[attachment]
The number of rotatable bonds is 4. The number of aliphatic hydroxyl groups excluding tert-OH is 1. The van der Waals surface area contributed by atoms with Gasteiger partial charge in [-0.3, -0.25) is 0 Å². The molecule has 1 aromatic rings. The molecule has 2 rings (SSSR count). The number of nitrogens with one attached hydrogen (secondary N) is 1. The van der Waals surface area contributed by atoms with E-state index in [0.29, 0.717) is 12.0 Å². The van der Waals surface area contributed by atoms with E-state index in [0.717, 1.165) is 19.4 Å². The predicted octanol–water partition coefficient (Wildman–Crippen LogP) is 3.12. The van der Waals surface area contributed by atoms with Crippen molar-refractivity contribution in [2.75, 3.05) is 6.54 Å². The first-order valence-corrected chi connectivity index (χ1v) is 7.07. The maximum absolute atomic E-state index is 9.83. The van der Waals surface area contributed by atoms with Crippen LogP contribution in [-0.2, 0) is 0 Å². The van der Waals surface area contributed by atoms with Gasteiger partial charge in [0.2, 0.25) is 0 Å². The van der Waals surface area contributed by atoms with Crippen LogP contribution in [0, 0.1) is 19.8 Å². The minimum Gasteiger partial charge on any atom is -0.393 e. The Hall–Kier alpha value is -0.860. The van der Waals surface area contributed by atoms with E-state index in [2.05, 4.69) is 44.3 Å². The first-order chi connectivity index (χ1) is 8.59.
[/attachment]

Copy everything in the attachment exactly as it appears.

The number of rotatable bonds is 4. The number of aliphatic hydroxyl groups excluding tert-OH is 1. The van der Waals surface area contributed by atoms with Gasteiger partial charge in [-0.3, -0.25) is 0 Å². The molecule has 1 aromatic rings. The molecule has 2 rings (SSSR count). The number of nitrogens with one attached hydrogen (secondary N) is 1. The van der Waals surface area contributed by atoms with E-state index in [0.29, 0.717) is 12.0 Å². The van der Waals surface area contributed by atoms with E-state index in [0.717, 1.165) is 19.4 Å². The predicted octanol–water partition coefficient (Wildman–Crippen LogP) is 3.12. The van der Waals surface area contributed by atoms with Crippen molar-refractivity contribution in [2.75, 3.05) is 6.54 Å². The first-order valence-corrected chi connectivity index (χ1v) is 7.07. The maximum absolute atomic E-state index is 9.83. The van der Waals surface area contributed by atoms with Crippen LogP contribution in [-0.2, 0) is 0 Å². The van der Waals surface area contributed by atoms with Gasteiger partial charge in [0.2, 0.25) is 0 Å². The van der Waals surface area contributed by atoms with Crippen LogP contribution in [0, 0.1) is 19.8 Å². The minimum Gasteiger partial charge on any atom is -0.393 e. The Hall–Kier alpha value is -0.860. The van der Waals surface area contributed by atoms with E-state index in [2.05, 4.69) is 44.3 Å². The first-order chi connectivity index (χ1) is 8.59.